Uric Acid Control in Advanced Chronic Kidney Disease in a Southeastern US Urban Cohort

Tibor Fülöp, MD, PhD; Christian A. Koch, MD, PhD, MACE; Lindsey T. Norris, MD; BetzaidaRodríguez, MD; Tibor Szarvas, PhD; Zsolt Lengvárszky, PhD; Éva Csongrádi, MD, PhD; Mehul P. Dixit, MD


South Med J. 2018;111(9):549-555. 

In This Article

Abstract and Introduction


Objectives: Uric acid (UA) control may be insufficient in chronic kidney disease (CKD) patients in the current era. It is unclear, however, whether this is the result of environmental effects, patient anthropometrics or insufficient dosing of medical therapy (allopurinol).

Methods: We have collected data on multiple clinical and laboratory parameters of 114 CKD clinic patients attending the nephrology clinic of the University of Mississippi Medical Center with an estimated glomerular filtration rate <45 mL · min−1 · 1.73 m2. We assessed the correlates of UA levels and the allopurinol doses along with achieved serum UA and urine pH.

Results: The cohort consisted of middle-aged to elderly patients with a mean (± standard deviation) age of 62.1 (11.6) years; 45.6% were female, 68.4% were African American and 47.4% had a history of gout. The mean UA level was 7.7 (2.49) mg/dL (range 3.1–16), allopurinol dose was 192 (99) mg/day (range 50–450) and estimated glomerular filtration rate was 23.8 (11.3) mL · min−1 · 1.73 m2. While the overall serum bicarbonate level was 25 (3.2) mEq/L, urine pH was <6 in 60.5% of the cohort. Significant univariate correlates of the administered doses of allopurinol were weight (r 0.317, P = 0.001), body mass index (BMI; r 0.313, P = 0.001), and female sex (r −0.198; P= 0.035). Achieved UA levels correlated directly with BMI (r 0.201, r = 0.036) but inversely with the allopurinol dose (r −0.196; P = 0.036). During logistic regression analysis with stepwise selection, only weight (β 0.313, P = 0.001) and sex (β −0.190, P = 0.039) proved to be predictive of the allopurinol dose; as for the achieved UA level, only BMI (β 0.271, P = 0.006) and the allopurinol dose (β −0.258; P = 0.009) had a significant effect.

Conclusions: In patients with advanced CKD, conventional dosing recommendations for allopurinol are unlikely to suffice in reaching target serum UA goals. In our cohort, larger-than-usual allopurinol doses were well tolerated.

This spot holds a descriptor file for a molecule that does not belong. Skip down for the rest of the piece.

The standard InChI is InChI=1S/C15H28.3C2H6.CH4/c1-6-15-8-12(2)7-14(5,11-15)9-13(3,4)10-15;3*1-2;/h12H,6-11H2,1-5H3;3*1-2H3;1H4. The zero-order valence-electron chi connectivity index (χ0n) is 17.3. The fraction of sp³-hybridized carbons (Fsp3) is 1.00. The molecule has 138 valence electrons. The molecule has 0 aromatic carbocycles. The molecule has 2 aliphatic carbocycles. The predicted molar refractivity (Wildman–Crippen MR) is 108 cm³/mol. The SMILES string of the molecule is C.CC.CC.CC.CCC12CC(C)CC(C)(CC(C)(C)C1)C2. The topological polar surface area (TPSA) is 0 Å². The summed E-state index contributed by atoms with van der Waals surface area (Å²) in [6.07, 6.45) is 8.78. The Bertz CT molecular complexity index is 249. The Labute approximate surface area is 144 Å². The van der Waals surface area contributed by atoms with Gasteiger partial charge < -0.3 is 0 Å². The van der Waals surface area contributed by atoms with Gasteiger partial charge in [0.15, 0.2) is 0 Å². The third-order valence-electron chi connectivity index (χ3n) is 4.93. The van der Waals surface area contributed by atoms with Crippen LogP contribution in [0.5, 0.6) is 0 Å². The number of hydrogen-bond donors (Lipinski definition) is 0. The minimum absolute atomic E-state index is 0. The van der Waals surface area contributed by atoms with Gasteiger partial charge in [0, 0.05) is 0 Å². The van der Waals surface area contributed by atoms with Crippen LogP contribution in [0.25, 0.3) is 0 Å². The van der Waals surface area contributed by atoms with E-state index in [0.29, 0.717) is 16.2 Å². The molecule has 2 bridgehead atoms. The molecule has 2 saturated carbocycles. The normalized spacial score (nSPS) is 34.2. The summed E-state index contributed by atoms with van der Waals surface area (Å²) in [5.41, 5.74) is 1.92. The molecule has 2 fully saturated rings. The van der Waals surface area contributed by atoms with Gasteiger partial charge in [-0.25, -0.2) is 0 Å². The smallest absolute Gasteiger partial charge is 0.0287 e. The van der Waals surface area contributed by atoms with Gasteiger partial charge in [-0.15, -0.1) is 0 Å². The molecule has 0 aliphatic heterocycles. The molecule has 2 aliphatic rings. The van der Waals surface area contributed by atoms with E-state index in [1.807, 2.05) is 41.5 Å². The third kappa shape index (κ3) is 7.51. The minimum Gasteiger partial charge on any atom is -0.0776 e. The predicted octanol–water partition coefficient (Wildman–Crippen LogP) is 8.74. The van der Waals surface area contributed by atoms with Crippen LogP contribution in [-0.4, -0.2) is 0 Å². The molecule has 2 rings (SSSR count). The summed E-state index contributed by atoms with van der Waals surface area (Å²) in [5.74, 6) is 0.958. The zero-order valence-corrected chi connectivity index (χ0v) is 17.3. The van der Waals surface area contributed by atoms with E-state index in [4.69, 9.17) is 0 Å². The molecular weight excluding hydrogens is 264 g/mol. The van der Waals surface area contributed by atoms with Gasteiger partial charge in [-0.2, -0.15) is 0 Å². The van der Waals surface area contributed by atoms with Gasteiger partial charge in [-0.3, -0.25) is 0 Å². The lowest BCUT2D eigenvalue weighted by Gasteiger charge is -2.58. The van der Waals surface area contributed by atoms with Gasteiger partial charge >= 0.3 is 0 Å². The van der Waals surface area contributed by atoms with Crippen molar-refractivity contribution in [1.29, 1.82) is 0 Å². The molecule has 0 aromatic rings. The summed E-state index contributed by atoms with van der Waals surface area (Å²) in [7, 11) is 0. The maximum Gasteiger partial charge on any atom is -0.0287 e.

The presence of elevated uric acid (UA) concentrations in the serum is a very common biochemical abnormality in patients with chronic kidney disease (CKD).[1] In fact, a progressive rise of UA commensurate with a gradual decline of the glomerular filtration rate (GFR) is the rule in progressive CKD.[1,2] Additional risk factors for elevated UA levels include male sex, African continental ancestry, obesity, certain medications,[1] and sleep-disordered breathing,[3] while clinical gout may also co-occur with a progressive rise of UA.[4] Moreover, elevated UA may be a potential independent risk factor of renal failure itself,[5,6] and most clinicians agree that elevated UA concentrations >10 mg/dL should be medically treated even in the absence of gouty arthropathy.

The optimal management of elevated UA is, nonetheless, controversial to some degree. Current guidelines for UA dosing are based on small case series dating back to the 1970s, an era preceding the progressive increase in body mass index (BMI), exposure to excessive fructose intake and an overall Westernization of the US population. Currently, the mainstay of medical therapy is the administration of allopurinol adjusted for renal failure—i.e., a standard dose of 300 mg/day; a reduced dose of 200 mg/day for patients with a GFR of 10 to 30 mL· min−1 · 1.73 m2 and a further reduction of the dose to 100 mg (or 25%–30% of the original dose) for patients with a GFR ≤10 mL· min−1 · 1.73 m2.[7] Certain cohort characteristics (excess weight, obesity, race, relative physical inactivity and poor dietary choices) create a virtual setup for failure of the medical therapy and therefore hinder sufficient UA control. As expected, CKD is highly prevalent in the local community in and around Jackson, Mississippi, in keeping with the large burden of CKD among African American individuals.[8]

Under such circumstances, one may need to revise the concept of appropriate allopurinol dosing. Alternative agents such as febuxostat are more expensive, while others (eg, probenecid) are ineffective in renal failure. Our hypothesis was that in our economically challenged, mostly African American inner-city patients, UA control would be insufficient with the currently utilized allopurinol dosages in the presence of significant CKD.